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Nakagusuku Castle: A Spectacular Fifteenth-Century Fortress

By: Wendy Hively

Date Posted: 2000-12-15

There are approximately three hundred sites of castle ruins located throughout Okinawa, but none so extensive and well-preserved as those of Nakagusuku Castle. It was built by the Lord of Nakagusuku, Gosamaru Seishun, during the first half of the fifteenth century. Its name, Nakagusuku, means Central Castle and was built to protect the Chuzan, or middle, kingdom. The castle is strategically located 150 meters above sea level on a steep cliff above the old trading port of Yagi. The view from the top of the castle walls is spectacular with the Pacific Ocean to the east and the East China Sea to the west. In the distance are Tsuken and Kudaka islands. Upon Okinawa’s reversion to Japan in 1972, the entire grounds of Nakagusuku Castle were declared a National Historic Site.

Lord Gosamaru was a distinguished warrior during the feudal era and renowned for building castles. Before construction of Nakagusuku Castle, he built the Yamada fortress and Zakimi Castle in Yomitan. He was a loyal servant to King Sho Taikyu who later married Gosamaru’s daughter. Construction of these castles was done for the purpose of protecting Shuri and the King from outside attacks. In 1458, Gosamaru was brought to his demise at Nakagusuku Castle by Lord Amawari, who tricked King Sho Taikyu into believing that Gosamaru intended to invade Shuri and overtake the throne. Amawari was later defeated by the King who learned of the deceitful plan.

There are two entrances to the castle, the Yaguramom, or main entrance and the Arch Gate Way at the rear gate. At the main entrance is a stone marker on which the name of the castle is carved. The entire historical site stretches across 112,399 square meters with 14,473 square meters located within the castle walls. Construction of the castle lasted ten years and was quite an architectural feat. Massive stones, cut from Ryukyu limestone, formed the foundation and expansive outer walls. What is most impressive is the lack of any cement or mortar between the stones. Such magnificent and sturdy construction that has weathered time and the harsh island environment is truly awe-inspiring.

Inside the walls, the castle is divided into sections, known as citadels. The first citadel, also the largest, is where Gosamaru’s main mansion was built. Special ceremonies were also performed within this citadel, including the very popular “moon viewing parties”. Inside the west citadel is an open area, 115 meters in length, which was used to train horses. There are three wells located inside the castle walls that provided easy accessibility to water. Such amenities, which were unheard of during this time, gave fame and distinction to Nakagusuku Castle. Throughout the castle are special areas that are considered holy ground where prayers were said to ask for bountiful rain. Some of these sacred prayer spots are still used today. The Arch Gate Way, which marks the rear exit to the castle, allows the sun to shine in from the east. The construction of the arch is very impressive and has been compared to the architecture of the great Egyptian pyramids.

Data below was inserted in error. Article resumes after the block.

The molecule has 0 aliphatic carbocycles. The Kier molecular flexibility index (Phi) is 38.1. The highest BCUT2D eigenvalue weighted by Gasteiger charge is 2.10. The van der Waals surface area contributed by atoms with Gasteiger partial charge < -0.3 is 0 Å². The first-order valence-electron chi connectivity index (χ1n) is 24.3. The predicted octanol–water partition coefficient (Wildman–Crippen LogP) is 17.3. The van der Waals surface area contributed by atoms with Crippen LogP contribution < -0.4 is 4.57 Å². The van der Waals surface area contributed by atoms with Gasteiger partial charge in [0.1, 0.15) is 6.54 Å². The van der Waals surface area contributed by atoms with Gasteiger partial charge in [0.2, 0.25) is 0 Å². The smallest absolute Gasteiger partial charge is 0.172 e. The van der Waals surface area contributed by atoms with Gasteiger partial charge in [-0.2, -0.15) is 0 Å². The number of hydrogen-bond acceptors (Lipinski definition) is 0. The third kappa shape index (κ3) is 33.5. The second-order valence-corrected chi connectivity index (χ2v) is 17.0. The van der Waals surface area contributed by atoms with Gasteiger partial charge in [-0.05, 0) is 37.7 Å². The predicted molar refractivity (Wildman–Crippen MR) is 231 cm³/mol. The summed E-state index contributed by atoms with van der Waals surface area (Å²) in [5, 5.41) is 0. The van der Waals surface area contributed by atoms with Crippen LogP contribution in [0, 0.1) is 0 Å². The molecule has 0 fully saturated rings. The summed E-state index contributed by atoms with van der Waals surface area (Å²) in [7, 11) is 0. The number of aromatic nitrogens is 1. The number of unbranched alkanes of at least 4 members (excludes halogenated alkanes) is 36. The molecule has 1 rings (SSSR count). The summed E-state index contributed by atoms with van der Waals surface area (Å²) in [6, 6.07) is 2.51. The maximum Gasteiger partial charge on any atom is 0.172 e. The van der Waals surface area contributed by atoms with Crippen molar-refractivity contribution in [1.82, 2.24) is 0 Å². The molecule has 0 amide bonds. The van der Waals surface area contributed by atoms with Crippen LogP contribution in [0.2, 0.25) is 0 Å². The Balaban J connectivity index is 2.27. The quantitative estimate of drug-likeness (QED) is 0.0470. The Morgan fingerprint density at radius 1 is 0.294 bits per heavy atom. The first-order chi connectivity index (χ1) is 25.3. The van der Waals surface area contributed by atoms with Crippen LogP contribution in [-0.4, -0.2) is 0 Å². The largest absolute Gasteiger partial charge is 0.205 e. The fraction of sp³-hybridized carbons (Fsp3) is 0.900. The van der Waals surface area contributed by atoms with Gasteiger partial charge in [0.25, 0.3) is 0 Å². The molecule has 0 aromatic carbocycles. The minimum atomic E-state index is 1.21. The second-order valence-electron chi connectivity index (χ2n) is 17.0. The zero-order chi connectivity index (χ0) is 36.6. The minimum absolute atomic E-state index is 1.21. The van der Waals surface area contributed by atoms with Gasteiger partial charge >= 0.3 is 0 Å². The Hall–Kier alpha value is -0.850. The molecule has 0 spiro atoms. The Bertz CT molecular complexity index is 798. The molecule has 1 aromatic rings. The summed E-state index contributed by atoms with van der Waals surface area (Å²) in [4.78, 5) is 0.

The castle is open daily from 9:00 a.m. to 5:00 p.m. Admission is Y300 for adults, Y200 for high school students and Y100 for grade school students. A reduced rate is offered for groups of twenty or more. To reach Nakagusuku Castle from Kadena Air Base, drive south on Route 58. Turn left onto Route 130 and continue until the road intersects with Route 330. Turn right onto Route 330. Continue through several stoplights to Route 81. Turn left onto Route 81. Turn right onto Route 146. Approximately 2.5 km from the Route 146 turnoff, on the right side of the road, is the large red archway leading to the castle ruins. The grounds inside and around the castle ruins are very steep, rocky and uneven. Tennis shoes are strongly recommended.

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